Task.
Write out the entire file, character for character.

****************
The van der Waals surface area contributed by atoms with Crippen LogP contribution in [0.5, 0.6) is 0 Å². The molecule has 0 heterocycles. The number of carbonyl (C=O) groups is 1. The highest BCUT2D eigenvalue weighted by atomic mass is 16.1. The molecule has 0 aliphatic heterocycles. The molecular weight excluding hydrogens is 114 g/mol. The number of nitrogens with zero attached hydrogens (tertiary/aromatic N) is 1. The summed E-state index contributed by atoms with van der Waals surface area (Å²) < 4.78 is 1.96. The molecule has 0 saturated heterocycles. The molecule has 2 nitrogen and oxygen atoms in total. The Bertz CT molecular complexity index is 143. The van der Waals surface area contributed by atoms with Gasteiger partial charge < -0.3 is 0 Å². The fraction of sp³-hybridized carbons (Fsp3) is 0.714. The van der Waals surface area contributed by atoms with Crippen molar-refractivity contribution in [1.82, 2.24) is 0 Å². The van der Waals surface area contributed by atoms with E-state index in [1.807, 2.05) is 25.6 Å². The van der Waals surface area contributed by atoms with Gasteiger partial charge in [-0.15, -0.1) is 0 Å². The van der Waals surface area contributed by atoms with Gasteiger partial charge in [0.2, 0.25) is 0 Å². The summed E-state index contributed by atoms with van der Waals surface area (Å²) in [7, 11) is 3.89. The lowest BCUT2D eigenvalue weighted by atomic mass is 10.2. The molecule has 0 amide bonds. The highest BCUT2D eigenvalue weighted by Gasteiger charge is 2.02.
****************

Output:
The van der Waals surface area contributed by atoms with Crippen LogP contribution in [0.5, 0.6) is 0 Å². The molecule has 0 heterocycles. The number of carbonyl (C=O) groups is 1. The highest BCUT2D eigenvalue weighted by atomic mass is 16.1. The molecule has 0 aliphatic heterocycles. The molecular weight excluding hydrogens is 114 g/mol. The number of nitrogens with zero attached hydrogens (tertiary/aromatic N) is 1. The summed E-state index contributed by atoms with van der Waals surface area (Å²) < 4.78 is 1.96. The molecule has 0 saturated heterocycles. The molecule has 2 nitrogen and oxygen atoms in total. The Bertz CT molecular complexity index is 143. The van der Waals surface area contributed by atoms with Gasteiger partial charge < -0.3 is 0 Å². The fraction of sp³-hybridized carbons (Fsp3) is 0.714. The van der Waals surface area contributed by atoms with Crippen molar-refractivity contribution in [1.82, 2.24) is 0 Å². The van der Waals surface area contributed by atoms with E-state index in [1.807, 2.05) is 25.6 Å². The van der Waals surface area contributed by atoms with Gasteiger partial charge in [-0.15, -0.1) is 0 Å². The van der Waals surface area contributed by atoms with Gasteiger partial charge in [0.2, 0.25) is 0 Å². The summed E-state index contributed by atoms with van der Waals surface area (Å²) in [7, 11) is 3.89. The lowest BCUT2D eigenvalue weighted by atomic mass is 10.2. The molecule has 0 amide bonds. The highest BCUT2D eigenvalue weighted by Gasteiger charge is 2.02.